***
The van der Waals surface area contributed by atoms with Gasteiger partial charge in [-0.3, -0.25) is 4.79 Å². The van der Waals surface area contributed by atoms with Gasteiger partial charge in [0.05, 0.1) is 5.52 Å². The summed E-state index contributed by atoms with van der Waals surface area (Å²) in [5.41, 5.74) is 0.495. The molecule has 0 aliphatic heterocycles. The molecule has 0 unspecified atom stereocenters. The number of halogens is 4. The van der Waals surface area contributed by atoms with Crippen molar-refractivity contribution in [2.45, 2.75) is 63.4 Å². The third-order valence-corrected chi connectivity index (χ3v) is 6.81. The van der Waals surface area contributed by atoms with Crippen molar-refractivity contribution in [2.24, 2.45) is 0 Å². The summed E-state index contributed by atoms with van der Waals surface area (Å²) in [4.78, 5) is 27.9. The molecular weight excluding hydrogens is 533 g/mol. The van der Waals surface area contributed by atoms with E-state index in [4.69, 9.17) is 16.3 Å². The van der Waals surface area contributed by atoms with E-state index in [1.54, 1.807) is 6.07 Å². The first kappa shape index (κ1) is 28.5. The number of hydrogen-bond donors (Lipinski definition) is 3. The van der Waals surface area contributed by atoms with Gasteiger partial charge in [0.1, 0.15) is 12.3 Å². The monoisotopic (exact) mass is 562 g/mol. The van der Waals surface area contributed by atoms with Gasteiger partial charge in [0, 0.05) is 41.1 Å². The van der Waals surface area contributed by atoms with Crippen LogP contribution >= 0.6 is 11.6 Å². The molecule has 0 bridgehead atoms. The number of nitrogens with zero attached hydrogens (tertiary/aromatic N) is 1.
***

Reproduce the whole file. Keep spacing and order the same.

The van der Waals surface area contributed by atoms with Gasteiger partial charge in [-0.3, -0.25) is 4.79 Å². The van der Waals surface area contributed by atoms with Gasteiger partial charge in [0.05, 0.1) is 5.52 Å². The summed E-state index contributed by atoms with van der Waals surface area (Å²) in [5.41, 5.74) is 0.495. The molecule has 0 aliphatic heterocycles. The molecule has 0 unspecified atom stereocenters. The number of halogens is 4. The van der Waals surface area contributed by atoms with Crippen molar-refractivity contribution in [2.45, 2.75) is 63.4 Å². The third-order valence-corrected chi connectivity index (χ3v) is 6.81. The van der Waals surface area contributed by atoms with Crippen molar-refractivity contribution in [2.24, 2.45) is 0 Å². The summed E-state index contributed by atoms with van der Waals surface area (Å²) in [4.78, 5) is 27.9. The molecular weight excluding hydrogens is 533 g/mol. The van der Waals surface area contributed by atoms with E-state index in [4.69, 9.17) is 16.3 Å². The van der Waals surface area contributed by atoms with E-state index in [1.54, 1.807) is 6.07 Å². The first kappa shape index (κ1) is 28.5. The number of hydrogen-bond donors (Lipinski definition) is 3. The van der Waals surface area contributed by atoms with Gasteiger partial charge in [0.1, 0.15) is 12.3 Å². The monoisotopic (exact) mass is 562 g/mol. The van der Waals surface area contributed by atoms with Gasteiger partial charge in [0, 0.05) is 41.1 Å². The van der Waals surface area contributed by atoms with Crippen LogP contribution >= 0.6 is 11.6 Å². The molecule has 0 bridgehead atoms. The number of nitrogens with zero attached hydrogens (tertiary/aromatic N) is 1.